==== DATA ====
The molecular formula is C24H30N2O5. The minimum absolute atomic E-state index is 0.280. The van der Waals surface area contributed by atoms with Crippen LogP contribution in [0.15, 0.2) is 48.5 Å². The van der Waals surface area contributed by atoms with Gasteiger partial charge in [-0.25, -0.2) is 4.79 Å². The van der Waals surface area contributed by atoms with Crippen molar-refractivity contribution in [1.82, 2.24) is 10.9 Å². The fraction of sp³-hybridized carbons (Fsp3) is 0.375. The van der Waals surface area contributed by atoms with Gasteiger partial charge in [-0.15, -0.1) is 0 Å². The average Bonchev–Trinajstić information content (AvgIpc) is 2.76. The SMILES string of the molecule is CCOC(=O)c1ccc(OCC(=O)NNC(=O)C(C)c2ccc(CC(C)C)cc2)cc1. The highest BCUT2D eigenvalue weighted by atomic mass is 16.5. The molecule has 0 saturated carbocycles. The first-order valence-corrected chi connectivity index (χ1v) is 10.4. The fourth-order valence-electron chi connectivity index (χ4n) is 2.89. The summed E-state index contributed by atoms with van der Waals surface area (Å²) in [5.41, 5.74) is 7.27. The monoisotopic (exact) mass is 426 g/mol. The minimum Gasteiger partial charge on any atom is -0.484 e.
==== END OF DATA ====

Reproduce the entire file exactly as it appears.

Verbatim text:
The molecular formula is C24H30N2O5. The minimum absolute atomic E-state index is 0.280. The van der Waals surface area contributed by atoms with Crippen LogP contribution in [0.15, 0.2) is 48.5 Å². The van der Waals surface area contributed by atoms with Gasteiger partial charge in [-0.25, -0.2) is 4.79 Å². The van der Waals surface area contributed by atoms with Crippen molar-refractivity contribution in [1.82, 2.24) is 10.9 Å². The fraction of sp³-hybridized carbons (Fsp3) is 0.375. The van der Waals surface area contributed by atoms with Gasteiger partial charge in [-0.15, -0.1) is 0 Å². The average Bonchev–Trinajstić information content (AvgIpc) is 2.76. The SMILES string of the molecule is CCOC(=O)c1ccc(OCC(=O)NNC(=O)C(C)c2ccc(CC(C)C)cc2)cc1. The highest BCUT2D eigenvalue weighted by atomic mass is 16.5. The molecule has 0 saturated carbocycles. The first-order valence-corrected chi connectivity index (χ1v) is 10.4. The fourth-order valence-electron chi connectivity index (χ4n) is 2.89. The summed E-state index contributed by atoms with van der Waals surface area (Å²) in [5.41, 5.74) is 7.27. The monoisotopic (exact) mass is 426 g/mol. The minimum Gasteiger partial charge on any atom is -0.484 e.